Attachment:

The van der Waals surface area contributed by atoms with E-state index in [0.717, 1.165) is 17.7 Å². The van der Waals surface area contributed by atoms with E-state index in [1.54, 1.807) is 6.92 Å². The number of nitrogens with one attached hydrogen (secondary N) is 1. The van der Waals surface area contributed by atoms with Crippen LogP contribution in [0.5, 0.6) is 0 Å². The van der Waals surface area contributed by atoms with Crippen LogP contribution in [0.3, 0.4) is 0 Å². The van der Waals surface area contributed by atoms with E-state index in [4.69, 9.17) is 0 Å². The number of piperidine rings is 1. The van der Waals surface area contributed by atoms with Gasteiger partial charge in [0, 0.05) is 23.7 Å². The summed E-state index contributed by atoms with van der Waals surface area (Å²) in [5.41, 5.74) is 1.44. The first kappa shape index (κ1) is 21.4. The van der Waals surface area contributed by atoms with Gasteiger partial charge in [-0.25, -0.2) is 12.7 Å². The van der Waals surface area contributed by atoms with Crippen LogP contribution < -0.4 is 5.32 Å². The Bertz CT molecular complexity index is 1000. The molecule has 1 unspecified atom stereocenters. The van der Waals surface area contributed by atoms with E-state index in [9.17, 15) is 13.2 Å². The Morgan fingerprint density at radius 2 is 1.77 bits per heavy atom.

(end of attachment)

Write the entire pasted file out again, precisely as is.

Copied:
The van der Waals surface area contributed by atoms with E-state index in [0.717, 1.165) is 17.7 Å². The van der Waals surface area contributed by atoms with E-state index in [1.54, 1.807) is 6.92 Å². The number of nitrogens with one attached hydrogen (secondary N) is 1. The van der Waals surface area contributed by atoms with Crippen LogP contribution in [0.5, 0.6) is 0 Å². The van der Waals surface area contributed by atoms with Crippen LogP contribution in [0.3, 0.4) is 0 Å². The van der Waals surface area contributed by atoms with E-state index in [4.69, 9.17) is 0 Å². The number of piperidine rings is 1. The van der Waals surface area contributed by atoms with Gasteiger partial charge in [0, 0.05) is 23.7 Å². The summed E-state index contributed by atoms with van der Waals surface area (Å²) in [5.41, 5.74) is 1.44. The first kappa shape index (κ1) is 21.4. The van der Waals surface area contributed by atoms with Gasteiger partial charge in [-0.25, -0.2) is 12.7 Å². The van der Waals surface area contributed by atoms with Crippen LogP contribution < -0.4 is 5.32 Å². The Bertz CT molecular complexity index is 1000. The molecule has 1 unspecified atom stereocenters. The van der Waals surface area contributed by atoms with E-state index in [9.17, 15) is 13.2 Å². The Morgan fingerprint density at radius 2 is 1.77 bits per heavy atom.